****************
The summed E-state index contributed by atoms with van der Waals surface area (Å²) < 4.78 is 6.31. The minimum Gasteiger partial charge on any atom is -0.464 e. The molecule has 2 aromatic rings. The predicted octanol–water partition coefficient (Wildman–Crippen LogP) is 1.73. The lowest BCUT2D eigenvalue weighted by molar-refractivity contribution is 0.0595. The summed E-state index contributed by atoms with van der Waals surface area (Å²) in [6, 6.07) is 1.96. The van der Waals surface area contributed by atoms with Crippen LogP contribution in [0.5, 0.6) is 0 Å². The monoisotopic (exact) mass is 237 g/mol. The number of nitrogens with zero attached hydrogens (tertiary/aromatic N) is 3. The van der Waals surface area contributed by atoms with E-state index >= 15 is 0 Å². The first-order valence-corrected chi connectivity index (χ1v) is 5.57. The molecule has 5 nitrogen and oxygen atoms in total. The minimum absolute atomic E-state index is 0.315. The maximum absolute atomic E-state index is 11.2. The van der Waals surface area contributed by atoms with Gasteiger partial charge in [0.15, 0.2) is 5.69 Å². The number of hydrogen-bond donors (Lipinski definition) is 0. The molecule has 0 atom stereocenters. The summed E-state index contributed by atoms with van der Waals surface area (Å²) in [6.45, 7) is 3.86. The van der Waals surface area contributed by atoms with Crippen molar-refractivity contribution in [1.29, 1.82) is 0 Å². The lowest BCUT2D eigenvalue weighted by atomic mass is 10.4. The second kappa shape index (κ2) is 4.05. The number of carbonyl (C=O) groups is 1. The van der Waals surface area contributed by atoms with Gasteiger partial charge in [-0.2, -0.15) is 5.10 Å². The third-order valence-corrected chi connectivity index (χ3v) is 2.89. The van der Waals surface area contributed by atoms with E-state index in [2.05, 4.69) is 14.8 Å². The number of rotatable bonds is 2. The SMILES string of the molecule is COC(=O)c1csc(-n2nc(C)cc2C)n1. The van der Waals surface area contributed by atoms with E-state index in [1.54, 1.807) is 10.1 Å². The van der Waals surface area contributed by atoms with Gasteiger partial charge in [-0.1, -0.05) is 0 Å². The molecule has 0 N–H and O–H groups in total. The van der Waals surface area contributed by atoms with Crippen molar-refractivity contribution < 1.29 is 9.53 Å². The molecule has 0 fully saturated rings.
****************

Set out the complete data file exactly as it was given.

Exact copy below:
The summed E-state index contributed by atoms with van der Waals surface area (Å²) < 4.78 is 6.31. The minimum Gasteiger partial charge on any atom is -0.464 e. The molecule has 2 aromatic rings. The predicted octanol–water partition coefficient (Wildman–Crippen LogP) is 1.73. The lowest BCUT2D eigenvalue weighted by molar-refractivity contribution is 0.0595. The summed E-state index contributed by atoms with van der Waals surface area (Å²) in [6, 6.07) is 1.96. The van der Waals surface area contributed by atoms with Crippen LogP contribution in [0.5, 0.6) is 0 Å². The monoisotopic (exact) mass is 237 g/mol. The number of nitrogens with zero attached hydrogens (tertiary/aromatic N) is 3. The van der Waals surface area contributed by atoms with E-state index >= 15 is 0 Å². The first-order valence-corrected chi connectivity index (χ1v) is 5.57. The molecule has 5 nitrogen and oxygen atoms in total. The minimum absolute atomic E-state index is 0.315. The maximum absolute atomic E-state index is 11.2. The van der Waals surface area contributed by atoms with Gasteiger partial charge in [0.15, 0.2) is 5.69 Å². The number of hydrogen-bond donors (Lipinski definition) is 0. The molecule has 0 atom stereocenters. The summed E-state index contributed by atoms with van der Waals surface area (Å²) in [6.45, 7) is 3.86. The van der Waals surface area contributed by atoms with Crippen molar-refractivity contribution in [1.29, 1.82) is 0 Å². The lowest BCUT2D eigenvalue weighted by atomic mass is 10.4. The second kappa shape index (κ2) is 4.05. The number of carbonyl (C=O) groups is 1. The van der Waals surface area contributed by atoms with Gasteiger partial charge in [-0.2, -0.15) is 5.10 Å². The third-order valence-corrected chi connectivity index (χ3v) is 2.89. The van der Waals surface area contributed by atoms with E-state index in [2.05, 4.69) is 14.8 Å². The number of rotatable bonds is 2. The SMILES string of the molecule is COC(=O)c1csc(-n2nc(C)cc2C)n1. The van der Waals surface area contributed by atoms with E-state index in [1.54, 1.807) is 10.1 Å². The van der Waals surface area contributed by atoms with Gasteiger partial charge in [-0.1, -0.05) is 0 Å². The molecule has 0 N–H and O–H groups in total. The van der Waals surface area contributed by atoms with Crippen molar-refractivity contribution < 1.29 is 9.53 Å². The molecule has 0 fully saturated rings.